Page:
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Exceptional
Loved this more than I expected to. Incredibly cool world, story, enemies, and filled to the brim with bosses. Normally I’m wary and anxious to fight larger enemies but in this game I loved the larger challenges, learning how to approach them and what attacks to use until it became almost second nature how to defeat their moveset. The amount of character development is also very impressive. The way Kratos is made to be an extremely harsh, aggressive father left me with so much joy anytime he gave a shred of kindness to Atreus, and eventually he becomes a better, more wholesome father who faces his life and chooses to be better. You can acknowledge your past and change, even if the path you walk is still soaked in blood.
«That ending!»
Life Is Strange True Colors (PC) - Finished on 09/21/2021
говнище
«Disappointment of the year»
«Waste of time»
Exceptional
Figured I'd just get all the RPG Maker reviews out of the way first.

OFF is very likely the best of the "surreal RPG Maker" subgenre by a good margin. It's quite well-known at this point, and I think it deserves its notoriety. Above all, unlike a lot of its contemporaries, it knows when to turn on the silliness, and exactly when to turn it off (and keep it off).

Play this one - it's free.
«OST on repeat»
A strong example of what can be done with RPG Maker in terms of creating a unique experience. It's a very pretty meme - exquisite!

The game is brutally ugly (and intentionally so), the gameplay is typically boring RPG Maker fare, and the entire experience is over and done with in 60-90 minutes or so. It's a pretty unique 90 minutes though, and its bizarre ending genuinely gave me somethin to think about.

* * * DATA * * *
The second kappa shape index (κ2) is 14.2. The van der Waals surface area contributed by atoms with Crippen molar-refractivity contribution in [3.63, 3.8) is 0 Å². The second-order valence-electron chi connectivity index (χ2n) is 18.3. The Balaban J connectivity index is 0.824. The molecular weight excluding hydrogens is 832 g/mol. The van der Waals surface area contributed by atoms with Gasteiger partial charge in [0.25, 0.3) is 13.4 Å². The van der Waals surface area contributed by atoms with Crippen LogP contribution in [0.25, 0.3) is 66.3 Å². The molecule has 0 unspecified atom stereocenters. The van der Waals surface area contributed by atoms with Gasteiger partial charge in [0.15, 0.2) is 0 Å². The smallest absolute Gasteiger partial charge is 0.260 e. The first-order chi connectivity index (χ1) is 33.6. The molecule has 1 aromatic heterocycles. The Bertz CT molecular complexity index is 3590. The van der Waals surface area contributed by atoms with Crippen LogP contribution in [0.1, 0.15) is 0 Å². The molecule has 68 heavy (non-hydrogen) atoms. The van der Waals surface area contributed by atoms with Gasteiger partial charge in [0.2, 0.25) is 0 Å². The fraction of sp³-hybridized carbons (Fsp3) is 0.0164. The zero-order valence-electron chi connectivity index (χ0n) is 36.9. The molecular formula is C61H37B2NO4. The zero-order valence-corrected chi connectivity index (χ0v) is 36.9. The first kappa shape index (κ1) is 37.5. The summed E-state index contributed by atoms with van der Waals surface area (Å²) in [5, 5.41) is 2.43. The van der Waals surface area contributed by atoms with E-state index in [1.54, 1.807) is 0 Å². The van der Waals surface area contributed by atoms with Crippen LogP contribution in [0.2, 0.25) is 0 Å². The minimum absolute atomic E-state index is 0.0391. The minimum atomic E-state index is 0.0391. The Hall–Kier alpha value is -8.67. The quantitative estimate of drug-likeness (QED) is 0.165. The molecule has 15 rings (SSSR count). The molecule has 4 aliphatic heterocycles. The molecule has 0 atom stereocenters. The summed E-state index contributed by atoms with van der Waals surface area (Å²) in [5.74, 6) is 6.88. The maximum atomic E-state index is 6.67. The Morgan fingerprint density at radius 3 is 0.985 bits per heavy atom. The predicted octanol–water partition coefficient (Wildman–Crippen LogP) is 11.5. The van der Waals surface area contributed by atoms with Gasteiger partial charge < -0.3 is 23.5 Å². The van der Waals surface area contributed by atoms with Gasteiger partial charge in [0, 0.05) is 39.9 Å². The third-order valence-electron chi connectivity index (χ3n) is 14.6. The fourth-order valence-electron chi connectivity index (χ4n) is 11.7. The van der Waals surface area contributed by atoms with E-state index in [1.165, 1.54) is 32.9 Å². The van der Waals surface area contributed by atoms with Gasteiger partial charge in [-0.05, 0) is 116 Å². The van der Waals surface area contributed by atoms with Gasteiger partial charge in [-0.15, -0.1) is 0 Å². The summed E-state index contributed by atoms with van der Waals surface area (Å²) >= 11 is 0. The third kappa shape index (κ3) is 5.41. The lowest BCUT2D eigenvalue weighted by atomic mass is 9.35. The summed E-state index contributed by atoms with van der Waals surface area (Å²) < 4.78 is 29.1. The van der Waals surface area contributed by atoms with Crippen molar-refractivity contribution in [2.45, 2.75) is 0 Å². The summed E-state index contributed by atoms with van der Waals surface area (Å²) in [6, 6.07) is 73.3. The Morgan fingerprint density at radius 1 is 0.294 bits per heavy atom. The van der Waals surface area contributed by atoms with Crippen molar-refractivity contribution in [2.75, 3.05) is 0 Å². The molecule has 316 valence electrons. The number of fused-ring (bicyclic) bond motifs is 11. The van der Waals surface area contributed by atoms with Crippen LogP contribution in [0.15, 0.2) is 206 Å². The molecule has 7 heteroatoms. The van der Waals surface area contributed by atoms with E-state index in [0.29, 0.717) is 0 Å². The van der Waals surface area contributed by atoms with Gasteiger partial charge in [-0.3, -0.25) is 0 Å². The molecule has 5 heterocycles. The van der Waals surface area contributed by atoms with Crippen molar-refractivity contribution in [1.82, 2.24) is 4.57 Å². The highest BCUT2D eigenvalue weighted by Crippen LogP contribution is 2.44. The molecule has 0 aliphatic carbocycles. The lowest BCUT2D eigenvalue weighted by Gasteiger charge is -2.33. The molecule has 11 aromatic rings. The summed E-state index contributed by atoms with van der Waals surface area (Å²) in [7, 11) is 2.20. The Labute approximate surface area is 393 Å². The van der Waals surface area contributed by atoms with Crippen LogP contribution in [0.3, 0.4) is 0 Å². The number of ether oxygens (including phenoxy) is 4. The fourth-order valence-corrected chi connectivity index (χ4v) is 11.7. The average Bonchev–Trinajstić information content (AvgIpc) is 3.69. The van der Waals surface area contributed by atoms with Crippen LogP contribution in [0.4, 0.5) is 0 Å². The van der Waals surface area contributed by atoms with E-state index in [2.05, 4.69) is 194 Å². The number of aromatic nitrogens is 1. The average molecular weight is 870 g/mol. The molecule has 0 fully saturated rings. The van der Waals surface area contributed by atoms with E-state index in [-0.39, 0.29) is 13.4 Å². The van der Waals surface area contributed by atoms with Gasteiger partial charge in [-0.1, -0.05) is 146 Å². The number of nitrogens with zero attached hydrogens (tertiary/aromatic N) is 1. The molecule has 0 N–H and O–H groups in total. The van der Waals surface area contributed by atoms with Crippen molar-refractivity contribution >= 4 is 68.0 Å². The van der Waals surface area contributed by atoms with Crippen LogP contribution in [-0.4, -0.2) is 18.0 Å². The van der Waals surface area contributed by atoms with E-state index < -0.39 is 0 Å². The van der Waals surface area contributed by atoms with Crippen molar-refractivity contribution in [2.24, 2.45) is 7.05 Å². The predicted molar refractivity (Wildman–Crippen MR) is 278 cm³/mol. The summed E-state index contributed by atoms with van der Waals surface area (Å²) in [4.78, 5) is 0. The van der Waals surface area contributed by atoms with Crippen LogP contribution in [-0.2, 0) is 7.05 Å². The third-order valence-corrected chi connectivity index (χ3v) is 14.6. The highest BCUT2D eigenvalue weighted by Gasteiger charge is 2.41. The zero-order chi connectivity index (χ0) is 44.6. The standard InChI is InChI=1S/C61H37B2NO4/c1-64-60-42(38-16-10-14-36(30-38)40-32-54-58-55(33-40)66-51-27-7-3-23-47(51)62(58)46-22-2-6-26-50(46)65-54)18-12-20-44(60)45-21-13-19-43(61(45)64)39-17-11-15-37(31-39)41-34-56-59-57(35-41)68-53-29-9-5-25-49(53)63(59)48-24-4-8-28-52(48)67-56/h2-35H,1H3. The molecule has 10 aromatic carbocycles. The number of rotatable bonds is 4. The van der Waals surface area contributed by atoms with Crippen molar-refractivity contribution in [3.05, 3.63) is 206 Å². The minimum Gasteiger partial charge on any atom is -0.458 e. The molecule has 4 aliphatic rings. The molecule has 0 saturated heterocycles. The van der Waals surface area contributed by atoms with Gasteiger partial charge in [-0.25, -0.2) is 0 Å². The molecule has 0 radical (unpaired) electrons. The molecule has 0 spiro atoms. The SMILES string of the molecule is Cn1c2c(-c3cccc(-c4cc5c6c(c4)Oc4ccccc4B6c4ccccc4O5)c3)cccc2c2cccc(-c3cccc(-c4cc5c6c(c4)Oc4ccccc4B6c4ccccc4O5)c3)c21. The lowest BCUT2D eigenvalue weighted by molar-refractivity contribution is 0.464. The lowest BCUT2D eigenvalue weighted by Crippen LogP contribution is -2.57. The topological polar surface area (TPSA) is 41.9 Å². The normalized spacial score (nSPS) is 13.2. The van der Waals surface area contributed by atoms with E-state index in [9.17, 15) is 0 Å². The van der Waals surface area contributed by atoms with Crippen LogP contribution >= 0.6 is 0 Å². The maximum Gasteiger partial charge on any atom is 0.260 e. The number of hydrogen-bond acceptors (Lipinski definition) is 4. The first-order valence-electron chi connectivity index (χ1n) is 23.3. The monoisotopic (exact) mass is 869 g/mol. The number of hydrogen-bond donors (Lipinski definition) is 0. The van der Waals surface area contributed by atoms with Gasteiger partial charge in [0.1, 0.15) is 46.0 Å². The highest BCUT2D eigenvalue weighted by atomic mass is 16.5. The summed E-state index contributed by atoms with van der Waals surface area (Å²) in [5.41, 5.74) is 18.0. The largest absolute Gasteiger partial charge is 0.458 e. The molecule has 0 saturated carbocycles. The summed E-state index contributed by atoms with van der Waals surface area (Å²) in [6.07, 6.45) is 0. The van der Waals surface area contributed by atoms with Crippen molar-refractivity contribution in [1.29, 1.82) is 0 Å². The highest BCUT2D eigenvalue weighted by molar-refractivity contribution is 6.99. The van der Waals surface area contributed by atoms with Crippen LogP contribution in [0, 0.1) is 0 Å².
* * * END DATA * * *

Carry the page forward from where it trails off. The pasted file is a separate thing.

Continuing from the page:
thecatamites makes some pretty bizarre stuff on itch.io, mostly in the same vein as this. I'd give him a look if you're into Space Funeral at all.
A fun story and some really cool levels make for a good time. The ability switching was a total ball drop though. Date

Completed: 2021-09-18
Playtime: 18h
Enjoyment: 7/10
Recommendation: If you like the first one, yes. If you never played the first one, maybe. If you didn't like the first one, no.
If you like games like Ghostrunner and Ruiner you should like this game. 
Exceptional
good game
Concise Review:

The combat is simple but satisfactory. The enemies are repetitive, but it’s still enjoyable to hack and slash ratmen and orcs. The lack of mission variety and a boring loot and progression system makes it fun for a little while when trying out new characters and weapons, but once that initial experimentation was done I quickly lost interest.